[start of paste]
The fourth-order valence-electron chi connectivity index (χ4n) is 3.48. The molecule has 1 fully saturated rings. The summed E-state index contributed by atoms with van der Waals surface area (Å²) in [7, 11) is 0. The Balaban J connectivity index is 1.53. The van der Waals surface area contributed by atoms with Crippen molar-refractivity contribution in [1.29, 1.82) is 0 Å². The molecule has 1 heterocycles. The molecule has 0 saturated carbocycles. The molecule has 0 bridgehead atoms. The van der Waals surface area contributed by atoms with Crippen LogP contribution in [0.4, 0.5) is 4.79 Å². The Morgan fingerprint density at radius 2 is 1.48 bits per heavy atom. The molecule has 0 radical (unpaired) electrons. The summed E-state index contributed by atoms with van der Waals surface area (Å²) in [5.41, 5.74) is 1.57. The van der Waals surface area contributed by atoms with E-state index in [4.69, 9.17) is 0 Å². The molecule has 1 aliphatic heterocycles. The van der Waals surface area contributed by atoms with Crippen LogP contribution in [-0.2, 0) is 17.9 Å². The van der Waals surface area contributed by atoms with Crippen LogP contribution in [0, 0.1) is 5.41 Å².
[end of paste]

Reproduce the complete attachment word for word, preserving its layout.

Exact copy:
The fourth-order valence-electron chi connectivity index (χ4n) is 3.48. The molecule has 1 fully saturated rings. The summed E-state index contributed by atoms with van der Waals surface area (Å²) in [7, 11) is 0. The Balaban J connectivity index is 1.53. The van der Waals surface area contributed by atoms with Crippen molar-refractivity contribution in [1.29, 1.82) is 0 Å². The molecule has 1 heterocycles. The molecule has 0 saturated carbocycles. The molecule has 0 bridgehead atoms. The van der Waals surface area contributed by atoms with Crippen LogP contribution in [0.4, 0.5) is 4.79 Å². The Morgan fingerprint density at radius 2 is 1.48 bits per heavy atom. The molecule has 0 radical (unpaired) electrons. The summed E-state index contributed by atoms with van der Waals surface area (Å²) in [5.41, 5.74) is 1.57. The van der Waals surface area contributed by atoms with E-state index in [4.69, 9.17) is 0 Å². The molecule has 1 aliphatic heterocycles. The van der Waals surface area contributed by atoms with Crippen LogP contribution in [-0.2, 0) is 17.9 Å². The van der Waals surface area contributed by atoms with Crippen LogP contribution in [0, 0.1) is 5.41 Å².